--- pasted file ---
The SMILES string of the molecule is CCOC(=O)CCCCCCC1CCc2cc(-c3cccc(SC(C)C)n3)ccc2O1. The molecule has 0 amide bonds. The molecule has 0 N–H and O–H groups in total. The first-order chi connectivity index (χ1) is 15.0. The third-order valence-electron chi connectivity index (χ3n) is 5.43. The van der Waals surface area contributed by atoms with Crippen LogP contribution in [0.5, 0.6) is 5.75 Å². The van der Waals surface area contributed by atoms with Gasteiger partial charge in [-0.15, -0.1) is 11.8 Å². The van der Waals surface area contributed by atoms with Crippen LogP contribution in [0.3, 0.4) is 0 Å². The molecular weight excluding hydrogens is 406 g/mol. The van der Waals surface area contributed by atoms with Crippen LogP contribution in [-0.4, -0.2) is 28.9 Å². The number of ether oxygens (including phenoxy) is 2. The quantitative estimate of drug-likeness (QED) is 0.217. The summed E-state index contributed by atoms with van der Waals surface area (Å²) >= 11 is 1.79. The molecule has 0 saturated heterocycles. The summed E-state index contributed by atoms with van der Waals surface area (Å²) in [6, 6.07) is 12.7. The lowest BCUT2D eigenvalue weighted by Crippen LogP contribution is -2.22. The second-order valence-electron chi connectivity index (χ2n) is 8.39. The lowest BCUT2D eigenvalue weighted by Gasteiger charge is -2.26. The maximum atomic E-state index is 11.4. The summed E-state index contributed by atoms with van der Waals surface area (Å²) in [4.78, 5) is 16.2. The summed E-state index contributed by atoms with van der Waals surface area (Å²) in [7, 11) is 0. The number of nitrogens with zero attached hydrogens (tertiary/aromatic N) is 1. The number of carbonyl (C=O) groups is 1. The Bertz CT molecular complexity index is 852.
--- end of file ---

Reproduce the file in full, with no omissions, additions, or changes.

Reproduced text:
The SMILES string of the molecule is CCOC(=O)CCCCCCC1CCc2cc(-c3cccc(SC(C)C)n3)ccc2O1. The molecule has 0 amide bonds. The molecule has 0 N–H and O–H groups in total. The first-order chi connectivity index (χ1) is 15.0. The third-order valence-electron chi connectivity index (χ3n) is 5.43. The van der Waals surface area contributed by atoms with Crippen LogP contribution in [0.5, 0.6) is 5.75 Å². The van der Waals surface area contributed by atoms with Gasteiger partial charge in [-0.15, -0.1) is 11.8 Å². The van der Waals surface area contributed by atoms with Crippen LogP contribution in [0.3, 0.4) is 0 Å². The molecular weight excluding hydrogens is 406 g/mol. The van der Waals surface area contributed by atoms with Crippen LogP contribution in [-0.4, -0.2) is 28.9 Å². The number of ether oxygens (including phenoxy) is 2. The quantitative estimate of drug-likeness (QED) is 0.217. The summed E-state index contributed by atoms with van der Waals surface area (Å²) >= 11 is 1.79. The molecule has 0 saturated heterocycles. The summed E-state index contributed by atoms with van der Waals surface area (Å²) in [6, 6.07) is 12.7. The lowest BCUT2D eigenvalue weighted by Crippen LogP contribution is -2.22. The second-order valence-electron chi connectivity index (χ2n) is 8.39. The lowest BCUT2D eigenvalue weighted by Gasteiger charge is -2.26. The maximum atomic E-state index is 11.4. The summed E-state index contributed by atoms with van der Waals surface area (Å²) in [4.78, 5) is 16.2. The summed E-state index contributed by atoms with van der Waals surface area (Å²) in [7, 11) is 0. The number of nitrogens with zero attached hydrogens (tertiary/aromatic N) is 1. The number of carbonyl (C=O) groups is 1. The Bertz CT molecular complexity index is 852.